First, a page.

A. Edward Dansih, Oshadira Aquaculture Systems (P), Ltd., 44 km ECR Sulerikattukupparn, Perur 603 104 (phone 0411 4 246391, email firstname.lastname@example.org).
S. Chandrasekar, Country Manager, INVE-INDIA, Shakti Nivasam, Valmikinagar, Chennai 600 041.
D. Ramraj Padmanabha, Labs (P), Ltd., 3/490 Ranga Reddy Garden, Neelangarai, Chennai 600 041.
B. Masthan Rao, Chairman, BMR Industries, Ltd., S-10 TNHB Complex, 180-LUZ Church Road, Mylapore, Chennai 600 004, Tamil Nadu (phone 044-24970182).
Anil Ghanekar, Hatchery Association, F4 Shakti Nivasam, 16/1 K.K. Road, Valmikinagar (phone 24420995, email email@example.com).
Source: Food and Agriculture Organization of the United Nations. Improving Penaeus monodon Hatchery Practices (a manual based on experience in India). Annex 1/All India Shrimp Hatchery Association (AISHA). Page 81. Ichiro Nomura and Yugraj Yadava. FAO Fisheries Technical Paper 446. Rome, 2007.
Fungal Infections and Probiotics
B. Sakthi Mohan Ganesh (firstname.lastname@example.org): How can I avoid fungal infections in shrimp larval rearing tanks that also contain probiotics?
Satish Kumar (email@example.com): With fungal infections, prevention is better than cure. If you properly dry the tanks and carefully wash the eggs and nauplii, the chances of getting fungal infections are minimal. You must also take care in feed management and avoid contaminants. If the fungi are a species of Lagenidium, I would suggest Treflan at 0.05 to 0.1 parts per million once or twice a day, depending on the severity, but you may still get low survivals.
Durwood Dugger (firstname.lastname@example.org): Mr. Kumar makes a very valid point regarding the priority of prevention. Assuming that you have already sterilized and filtered your hatchery water, high fungal levels in shrimp larval tanks are generally associated with open air hatcheries where there is insect contamination of the larval tanks. If it isn’t feasible to have a completely biosecure hatchery, then at least cover your tanks sufficiently to prevent insect access and contamination, especially if you have lights over the larval tanks that might attract insects. That should cut down on fungal inoculations significantly.
B. Sakthi Mohan Ganesh (email@example.com): We can’t use Treflan in the tanks because it would kill the probiotic populations (Bacillus) that we encourage.
Source: The Shrimp List (a mailing list for shrimp farmers, “firstname.lastname@example.org”). Subject: Re: [shrimp] Re.Fungal infection at shrimp larval rearing tanks. October 26-30, 2007.
Married Women Prefer Monodon over Vannamei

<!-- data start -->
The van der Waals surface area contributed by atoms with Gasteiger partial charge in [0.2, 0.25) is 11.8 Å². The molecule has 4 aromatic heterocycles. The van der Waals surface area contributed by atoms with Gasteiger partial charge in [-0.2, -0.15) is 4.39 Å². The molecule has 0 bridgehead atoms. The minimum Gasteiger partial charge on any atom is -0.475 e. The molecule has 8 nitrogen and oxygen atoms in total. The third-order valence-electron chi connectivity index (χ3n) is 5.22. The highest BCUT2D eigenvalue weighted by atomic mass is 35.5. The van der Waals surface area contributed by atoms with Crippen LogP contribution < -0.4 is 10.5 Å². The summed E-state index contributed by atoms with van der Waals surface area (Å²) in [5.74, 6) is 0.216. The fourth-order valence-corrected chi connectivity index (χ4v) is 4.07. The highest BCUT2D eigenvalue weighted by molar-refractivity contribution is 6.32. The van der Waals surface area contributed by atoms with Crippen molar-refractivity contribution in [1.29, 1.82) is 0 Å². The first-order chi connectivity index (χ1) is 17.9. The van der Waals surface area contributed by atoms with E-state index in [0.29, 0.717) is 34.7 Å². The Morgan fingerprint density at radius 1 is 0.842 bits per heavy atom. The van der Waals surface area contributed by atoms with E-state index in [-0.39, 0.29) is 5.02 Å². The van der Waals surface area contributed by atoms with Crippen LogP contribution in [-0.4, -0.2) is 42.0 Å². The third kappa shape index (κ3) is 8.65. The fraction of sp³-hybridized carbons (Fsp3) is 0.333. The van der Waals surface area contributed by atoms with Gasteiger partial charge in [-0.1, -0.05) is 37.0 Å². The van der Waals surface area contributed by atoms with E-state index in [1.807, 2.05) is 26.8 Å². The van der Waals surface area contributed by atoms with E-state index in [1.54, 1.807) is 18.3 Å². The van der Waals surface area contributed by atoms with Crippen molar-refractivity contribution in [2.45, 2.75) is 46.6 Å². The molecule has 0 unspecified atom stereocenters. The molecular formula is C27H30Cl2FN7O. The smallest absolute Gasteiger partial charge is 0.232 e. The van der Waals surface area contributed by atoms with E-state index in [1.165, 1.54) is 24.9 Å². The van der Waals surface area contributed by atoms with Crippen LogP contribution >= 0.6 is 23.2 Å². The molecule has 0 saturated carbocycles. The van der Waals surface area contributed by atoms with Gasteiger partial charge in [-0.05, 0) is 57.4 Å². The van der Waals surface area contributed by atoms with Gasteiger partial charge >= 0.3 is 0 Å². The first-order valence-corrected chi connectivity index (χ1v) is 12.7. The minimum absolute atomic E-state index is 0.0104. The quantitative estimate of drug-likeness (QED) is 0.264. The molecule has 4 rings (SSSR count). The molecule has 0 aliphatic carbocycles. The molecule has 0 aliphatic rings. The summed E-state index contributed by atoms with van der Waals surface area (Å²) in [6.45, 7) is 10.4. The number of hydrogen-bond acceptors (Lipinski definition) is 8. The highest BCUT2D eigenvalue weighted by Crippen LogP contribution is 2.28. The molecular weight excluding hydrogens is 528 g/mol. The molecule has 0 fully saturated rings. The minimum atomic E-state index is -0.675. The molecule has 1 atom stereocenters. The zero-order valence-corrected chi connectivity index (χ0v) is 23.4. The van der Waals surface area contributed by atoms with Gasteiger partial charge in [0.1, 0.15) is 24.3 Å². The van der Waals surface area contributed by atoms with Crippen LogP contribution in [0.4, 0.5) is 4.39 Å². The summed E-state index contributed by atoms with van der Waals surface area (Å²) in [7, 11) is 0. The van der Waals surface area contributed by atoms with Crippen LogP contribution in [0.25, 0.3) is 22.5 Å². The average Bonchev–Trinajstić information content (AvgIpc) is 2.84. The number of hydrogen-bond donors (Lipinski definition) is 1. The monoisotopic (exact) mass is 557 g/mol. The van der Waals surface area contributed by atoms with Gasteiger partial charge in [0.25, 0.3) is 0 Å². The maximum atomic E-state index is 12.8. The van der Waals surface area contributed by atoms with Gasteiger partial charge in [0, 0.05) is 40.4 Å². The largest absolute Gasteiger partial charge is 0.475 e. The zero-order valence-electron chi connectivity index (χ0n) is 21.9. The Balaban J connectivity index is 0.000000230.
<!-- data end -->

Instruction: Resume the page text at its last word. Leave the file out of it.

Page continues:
At Asian Pacific Aquaculture 2007 (Hanoi, Vietnam, August 2007), Dr. Jacques Gabaudan from DSM Nutritional Products, Thailand, said the giant tiger shrimp (Penaeus monodon) dominates shrimp markets in Japan. Using a marketing research firm, DSM conducted a survey of the shrimp purchasing behavior among married women between 21 to 59 who purchased medium to large shrimp at least once every two to three months. The results showed that some 90% of respondents were familiar with the name and appearance of tiger shrimp (P. monodon) and that 80% of them purchased the shrimp. In contrast, only 18% were aware of white shrimp (P. vannamei).
The second part of the survey showed that shrimp are most commonly purchased as frozen, shell-on tails, followed by frozen, peeled tails and fresh shell-on tails. The top five reasons for purchasing shrimp were price, freshness, size, color and safety.
Source: Aqua Culture AsiaPacific (Editor/Publisher, Zuridah Merican, email email@example.com, webpage www.aquaasiapac.com). Asian Pacific Aquaculture 2007 Prospering from dynamic growth/Marketing shrimp. Volume 3, Number 5, Page 24, September/October 2007.
Global Aquaculture Alliance
At its Global Outlook for Aquaculture Leadership 2007 Conference (Madrid, Spain, October/November 2007), the Global Aquaculture Alliance reported that world farmed shrimp production will increase by an estimated 10 to 12 percent in 2008 and that prices will rise slightly until the end of 2008 and then flatten out.
Source: Email from Intrafish.com (firstname.lastname@example.org, an online, subscription-based news service) to Shrimp News International. Subject: Breaking News/Shrimp production to grow 10-12%; prices to stay stable. October 31, 2007.
Bans Shrimp Imports from China—Antibiotics
A shipment of frozen white shrimp imported from China in June 2007 contained enrofloxacin, an illegal antibiotic.
The Department of Health banned imports of frozen shrimp from China on August 22, 2007, after discovering that seven lots of shrimp from China contained a carcinogenic drug.
Source: The FishSite. The Department of Health probing flow of illicit Chinese shrimps (http://www.thefishsite.com/fishnews/5548/the-department-of-health-probing-flow-of-illicit-chinese-shrimps). October 26, 2007.
California—Shrimp News International
Why do we eat so much shrimp in the USA? Who better to ask that question than Dr. Steven Levitt, co-author of Freakonomics, the best-selling book (3 million copies and counting) that looks at unusual data sets to explain complex human behavior? Dr. Levitt set up a survey on his webpage at the New York Times to answer that question and got 1,095 responses (as of October 25, 2007). I’ve posted a summary of the responses to my webpage. You can still add your comments to the survey. Scroll to the end of the responses and fill in your information. Because this page contains all the responses, it may take a while to load. Give it a minute. It’s worth it.